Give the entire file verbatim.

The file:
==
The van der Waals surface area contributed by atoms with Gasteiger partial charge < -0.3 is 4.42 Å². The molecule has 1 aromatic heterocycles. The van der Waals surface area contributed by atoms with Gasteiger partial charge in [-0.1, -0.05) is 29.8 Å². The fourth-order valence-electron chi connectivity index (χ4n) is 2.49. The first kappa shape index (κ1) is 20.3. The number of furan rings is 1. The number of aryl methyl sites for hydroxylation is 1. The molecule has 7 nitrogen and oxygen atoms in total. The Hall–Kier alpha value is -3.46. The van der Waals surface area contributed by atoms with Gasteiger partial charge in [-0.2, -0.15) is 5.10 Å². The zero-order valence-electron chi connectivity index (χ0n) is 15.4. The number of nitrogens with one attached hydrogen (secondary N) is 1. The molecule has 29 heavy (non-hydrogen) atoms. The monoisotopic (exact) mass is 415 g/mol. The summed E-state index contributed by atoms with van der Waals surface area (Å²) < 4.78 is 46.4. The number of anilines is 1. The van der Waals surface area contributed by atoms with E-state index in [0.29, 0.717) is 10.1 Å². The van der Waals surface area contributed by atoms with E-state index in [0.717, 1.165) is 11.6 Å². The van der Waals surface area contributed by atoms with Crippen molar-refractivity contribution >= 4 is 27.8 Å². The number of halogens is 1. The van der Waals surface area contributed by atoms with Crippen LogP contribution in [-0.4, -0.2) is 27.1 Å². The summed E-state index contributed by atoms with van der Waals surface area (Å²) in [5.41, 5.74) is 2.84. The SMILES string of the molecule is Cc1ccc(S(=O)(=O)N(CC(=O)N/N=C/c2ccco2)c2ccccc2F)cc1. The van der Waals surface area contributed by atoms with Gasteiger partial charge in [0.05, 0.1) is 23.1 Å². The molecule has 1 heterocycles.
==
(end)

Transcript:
The van der Waals surface area contributed by atoms with Gasteiger partial charge < -0.3 is 4.42 Å². The molecule has 1 aromatic heterocycles. The van der Waals surface area contributed by atoms with Gasteiger partial charge in [-0.1, -0.05) is 29.8 Å². The fourth-order valence-electron chi connectivity index (χ4n) is 2.49. The first kappa shape index (κ1) is 20.3. The number of furan rings is 1. The number of aryl methyl sites for hydroxylation is 1. The molecule has 7 nitrogen and oxygen atoms in total. The Hall–Kier alpha value is -3.46. The van der Waals surface area contributed by atoms with Gasteiger partial charge in [-0.2, -0.15) is 5.10 Å². The zero-order valence-electron chi connectivity index (χ0n) is 15.4. The number of nitrogens with one attached hydrogen (secondary N) is 1. The molecule has 29 heavy (non-hydrogen) atoms. The monoisotopic (exact) mass is 415 g/mol. The summed E-state index contributed by atoms with van der Waals surface area (Å²) < 4.78 is 46.4. The number of anilines is 1. The van der Waals surface area contributed by atoms with E-state index in [0.29, 0.717) is 10.1 Å². The van der Waals surface area contributed by atoms with E-state index in [0.717, 1.165) is 11.6 Å². The van der Waals surface area contributed by atoms with Crippen molar-refractivity contribution >= 4 is 27.8 Å². The number of halogens is 1. The van der Waals surface area contributed by atoms with Crippen LogP contribution in [-0.4, -0.2) is 27.1 Å². The summed E-state index contributed by atoms with van der Waals surface area (Å²) in [5.41, 5.74) is 2.84. The SMILES string of the molecule is Cc1ccc(S(=O)(=O)N(CC(=O)N/N=C/c2ccco2)c2ccccc2F)cc1. The van der Waals surface area contributed by atoms with Gasteiger partial charge in [0.05, 0.1) is 23.1 Å². The molecule has 1 heterocycles.